Wave Energy Could Power Vietnam’s Islands, But Start-Ups Need USAID’s Help
USAID is supporting renewable energy in Vietnam — through strategic, discrete interventions to remove barriers for the private sector.
By Kristin Kelly Jangraw, INVEST Director of Communications
For all its faults, 2020 was a record-breaking year for investments in climate finance, decarbonization, and clean energy. This summer, private equity giants raised billions of dollars for vehicles like the TPG Rise Climate Fund and the Brookfield Global Transition Fund, and, since 2013, venture capital investments in climate tech have grown much faster than start-up funding overall.
Donors recognize this momentum, and they are chipping away at lingering barriers to channel private capital to where it can do the most good. This includes ensuring that the benefits of clean energy are broadly shared and do not leave some communities behind.
To provide enough clean energy in every community, developers must match different technologies to different environments — geothermal in Iceland but hydropower in Brazil, wind in Scandinavia but solar in India. Vietnam, for instance, has a vast network of islands that can be difficult to connect to the grid and would benefit from a technology that generates power locally. Enter wave energy: a newer innovation that taps powerful ocean waves to do just that. Vietnam’s miles of coastline and islands offer not just beautiful beaches but a reliable, renewable source of energy as well.
Unfortunately, the technology is still in its early days and not yet commercially viable. While numerous studies recognize the tremendous potential of wave energy, experts agree that it remains decades behind other forms of renewables, with large amounts of money and research required for it to even begin to catch up.
USAID’s Mission in Vietnam is working through the USAID INVEST initiative to advance this technology — alongside other renewable energy innovations — and demonstrate its viability. By providing technical assistance to help navigate regulatory and environmental hurdles, USAID will support Korean wave energy company Ingine in its efforts to pilot a new wave energy plant on Vietnam’s Ly Son island.
Ingine has been running a demonstration plant off the coast of Korea for more than five years, and the company is dedicated to improving the technology and helping bring it to scale. “The question is: How can we shorten the time to actually make things happen and change the world?” says Ingine’s Daehyun Kim. “It could happen in an even shorter time period than for wind technology. I’m guessing we will have a large wave farm in the next ten years.”
Kim sees in Vietnam a good fit for the technology and a sizable market opportunity. Ingine will fund nearly all of the project, with USAID playing a discrete, catalytic role. “We were looking for renewable energy project developers who had projects that were ready to move forward but needed some technical assistance to accelerate their pace or move something forward that was getting stuck,” says INVEST’s Nora Brown. Ingine’s staff have deep expertise in wave energy and engineering, but limited experience navigating Vietnam’s regulatory environment. And, while the technology seemed harmless to the environment, Ingine had limited data to prove this point to regulators.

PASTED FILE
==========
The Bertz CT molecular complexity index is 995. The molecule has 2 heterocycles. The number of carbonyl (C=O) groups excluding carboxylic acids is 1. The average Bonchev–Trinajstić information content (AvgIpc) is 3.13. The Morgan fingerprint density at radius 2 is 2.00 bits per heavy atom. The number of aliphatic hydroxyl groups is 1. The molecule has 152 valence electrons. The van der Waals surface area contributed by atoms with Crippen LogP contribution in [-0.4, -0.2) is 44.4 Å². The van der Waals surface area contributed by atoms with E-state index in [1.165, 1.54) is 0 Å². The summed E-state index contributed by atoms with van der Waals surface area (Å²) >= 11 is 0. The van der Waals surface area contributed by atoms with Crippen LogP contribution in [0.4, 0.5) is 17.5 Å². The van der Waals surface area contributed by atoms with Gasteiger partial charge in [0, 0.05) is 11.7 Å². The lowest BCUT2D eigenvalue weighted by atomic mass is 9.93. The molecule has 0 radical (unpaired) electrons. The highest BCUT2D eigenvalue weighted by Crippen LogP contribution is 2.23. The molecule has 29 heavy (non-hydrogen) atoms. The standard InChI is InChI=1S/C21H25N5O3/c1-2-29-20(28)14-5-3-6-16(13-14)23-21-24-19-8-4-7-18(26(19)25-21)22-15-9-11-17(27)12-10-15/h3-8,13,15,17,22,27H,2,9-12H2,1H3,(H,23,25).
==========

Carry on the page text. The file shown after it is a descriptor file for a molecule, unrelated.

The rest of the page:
“Of course, we knew it would have less environmental impact than a fossil fuel power plant,” says Kim. “And we don’t use any hydraulic systems, so there is no oil leakage. We did a small impact study for our Jeju demonstration plant, and we didn’t see potential issues for the environment. But we didn’t have the full package of an environmental impact assessment.”
To address this issue and make it possible for Ingine to operate in Vietnam, USAID engaged the International Centre for Environmental Management to provide technical assistance. ICEM specializes in helping governments and companies with sustainable development, focusing on climate change, biodiversity, water, and energy. The company will conduct a full Environmental Impact Assessment (EIA) on behalf of Ingine, as well as a learning report and gap analysis comparing Vietnamese environmental law and international standards for EIAs.
“Environmental impact assessment law has been evolving in Vietnam since 1993, when the country’s first law on environmental protection was enacted. To keep up to date with the changes and navigating them is specialized work,” says ICEM’s Mike Stephens. “ICEM has been working in Vietnam for over 20 years now. We understand the institutional framework that governs EIAs in Vietnam and we have team members who’ve worked in government agencies. We can draw together experts in marine biology and coastal engineering and social economics to provide a really high-standard, integrated assessment — so it puts us in a good position to work with Ingine on a project like this.”
ICEM will help Ingine navigate the regulatory environment so the company can focus on technology development and implementation. But ICEM’s learning report and gap analysis will also lay out a roadmap that future market entrants can follow. It will provide a template for conducting a wave energy EIA and capture local nuances like the consultative nature of development in Vietnam, which requires extensive engagement with government ministries and agencies. These resources will help open up a new market for wave energy and make it possible for private companies to scale this technology in the future without donor support.
“This work can show private investors and businesses what opportunities there are in emerging markets and show them how to navigate these emerging markets effectively,” says Stephens. “And I think that private investment done right can be a really powerful tool in development.”